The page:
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This project is currently in an initial exploratory phase. With your help, we’ll assemble enough videos to launch the KillerCam citizen science platform, at which point your videos will be analyzed by a dedicated team of citizen scientists at Zooniverse.

Cooperation can confer considerable advantages, but cooperative behaviors can vary in complexity from simple “similarity” (where different individuals perform similar actions), “synchrony” (each individual times its actions in response to another’s actions), “coordination” (individuals relate their actions to each other in both time and space), to higher levels of “collaboration” (individuals perform different complementary actions). The first two categories (similarity and synchrony) are the least complex and can be achieved by simply “acting apart together”; coordination and collaboration require an individual to consider and even anticipate the behavior of its companion(s).  

Coordination and collaboration have only been documented in a handful of species, with the majority of examples arising from group hunting behavior. Historically, coordination and collaboration were assumed to be widespread in group hunting species. However, recent research suggests the complexity of these cooperative strategies varies among populations and may only occur under a limited set of circumstances. For example, hunting behavior in chimpanzees (Pan troglodytes) varies depending on the difficulty of prey capture: Tai chimpanzees pursue elusive prey and demonstrate impressive coordination and collaboration during hunts, whereas Gombe chimpanzees pursue easily captured prey and rarely coordinate or collaborate. Similarly, in lions (Panthera leo), evidence for coordination and collaboration is restricted to a single population in Etosha National Park that specializes on difficult prey, whereas other populations show little sign of cooperating above the levels of similarity and synchrony. Likewise, though African wild dogs (Lycaon pictus) in East Africa often show highly coordinated hunting strategies when pursuing a single wildebeest or gazelle in open habitat, wild dogs in Botswana only hunt simultaneously, with each individual pursuing a separate impala on its own. Thus, the most complex types of cooperative hunting are only found under particular circumstances, and detailed analyses of these behaviors remain scarce.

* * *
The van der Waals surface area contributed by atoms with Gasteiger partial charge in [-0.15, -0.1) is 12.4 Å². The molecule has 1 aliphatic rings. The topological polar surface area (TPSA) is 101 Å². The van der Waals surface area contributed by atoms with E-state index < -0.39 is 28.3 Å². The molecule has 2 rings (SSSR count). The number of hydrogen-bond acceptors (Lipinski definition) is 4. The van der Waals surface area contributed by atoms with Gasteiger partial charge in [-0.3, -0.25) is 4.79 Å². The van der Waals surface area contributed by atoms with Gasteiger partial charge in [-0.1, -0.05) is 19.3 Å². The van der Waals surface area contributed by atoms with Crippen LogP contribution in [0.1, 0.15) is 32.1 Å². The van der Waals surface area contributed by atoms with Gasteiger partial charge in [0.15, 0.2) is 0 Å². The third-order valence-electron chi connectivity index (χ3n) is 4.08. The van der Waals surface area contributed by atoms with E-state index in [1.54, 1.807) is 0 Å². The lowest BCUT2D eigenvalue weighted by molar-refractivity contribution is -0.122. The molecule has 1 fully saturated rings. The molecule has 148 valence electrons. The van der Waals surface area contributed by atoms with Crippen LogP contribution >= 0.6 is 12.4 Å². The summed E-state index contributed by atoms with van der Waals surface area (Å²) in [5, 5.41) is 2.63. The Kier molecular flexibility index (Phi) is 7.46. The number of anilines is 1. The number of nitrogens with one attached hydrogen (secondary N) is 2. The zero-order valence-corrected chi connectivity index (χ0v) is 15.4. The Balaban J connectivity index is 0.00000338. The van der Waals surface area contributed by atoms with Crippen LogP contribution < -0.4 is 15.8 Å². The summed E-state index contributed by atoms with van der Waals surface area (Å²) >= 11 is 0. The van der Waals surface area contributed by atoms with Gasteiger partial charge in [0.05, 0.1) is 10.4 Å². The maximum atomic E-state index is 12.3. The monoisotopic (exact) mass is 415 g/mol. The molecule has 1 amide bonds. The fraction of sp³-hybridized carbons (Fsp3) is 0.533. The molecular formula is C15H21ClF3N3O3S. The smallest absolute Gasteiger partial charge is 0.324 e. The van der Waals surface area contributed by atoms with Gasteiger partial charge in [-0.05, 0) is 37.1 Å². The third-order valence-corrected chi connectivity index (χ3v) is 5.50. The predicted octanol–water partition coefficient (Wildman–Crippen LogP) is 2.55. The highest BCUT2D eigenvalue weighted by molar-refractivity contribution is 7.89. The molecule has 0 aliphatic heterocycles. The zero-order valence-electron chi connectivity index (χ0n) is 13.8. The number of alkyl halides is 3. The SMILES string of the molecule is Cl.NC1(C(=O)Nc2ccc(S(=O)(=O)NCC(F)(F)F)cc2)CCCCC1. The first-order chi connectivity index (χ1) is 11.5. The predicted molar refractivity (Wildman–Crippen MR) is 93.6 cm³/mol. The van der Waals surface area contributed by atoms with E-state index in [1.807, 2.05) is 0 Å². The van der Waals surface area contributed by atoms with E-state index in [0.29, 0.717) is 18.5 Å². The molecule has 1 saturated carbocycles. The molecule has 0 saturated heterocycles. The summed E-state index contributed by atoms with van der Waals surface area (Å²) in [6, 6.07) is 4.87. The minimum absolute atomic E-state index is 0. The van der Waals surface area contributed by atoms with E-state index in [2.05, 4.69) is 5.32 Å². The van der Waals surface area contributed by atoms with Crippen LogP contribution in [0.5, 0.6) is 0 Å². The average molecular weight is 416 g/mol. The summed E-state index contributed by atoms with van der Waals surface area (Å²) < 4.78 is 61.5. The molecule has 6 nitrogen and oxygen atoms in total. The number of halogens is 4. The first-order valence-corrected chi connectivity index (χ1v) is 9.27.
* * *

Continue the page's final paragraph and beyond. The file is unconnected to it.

Clarifying the evolutionary pressures that have led to coordination and collaboration will require detailed analysis of group hunting behavior and large volumes of data. Previous investigations relied on behavioral observations that were often anecdotal or are limited to a single population. The advent of citizen-science platforms and video-analysis software can now allow for innovative analyses on previously impossible scales. We will assemble, upload, and analyze thousands of videos as part of a citizen science project we call KillerCam. Through KillerCam, we aim to identify the factors facilitating different levels of cooperation and to gain new insights into the precise tactics employed during cooperative hunts.  

To accomplish these goals, we will collaborate with volunteer programs to collect videos of wild dog and lion hunting behavior. We will provide GoPro cameras and informational materials describing the project aims, protocols, and scientific rationale. We will also help train staff in using the GoPro to record the relevant hunting behaviors. The videos collected by the KillerCam reserves will be uploaded to a citizen science web interface at the University of Minnesota as part of the larger Zooniverse citizen-science platform, which includes our camera-trap project, SnapshotSerengeti, that has enabled the analysis of millions of photographs, resolved issues concerning observer reliability in citizen science and addressed large-scale questions in ecology. Through the KillerCam web interface, online citizen scientists will be instructed how to score specific aspects of hunting behavior. Snapshot Serengeti has analyzed millions of photographs and attracted nearly 100,000 online volunteers. Footage of hunting carnivores will likely garner even greater interest, thereby engaging the public in scientific research and promoting KillerCam reserves.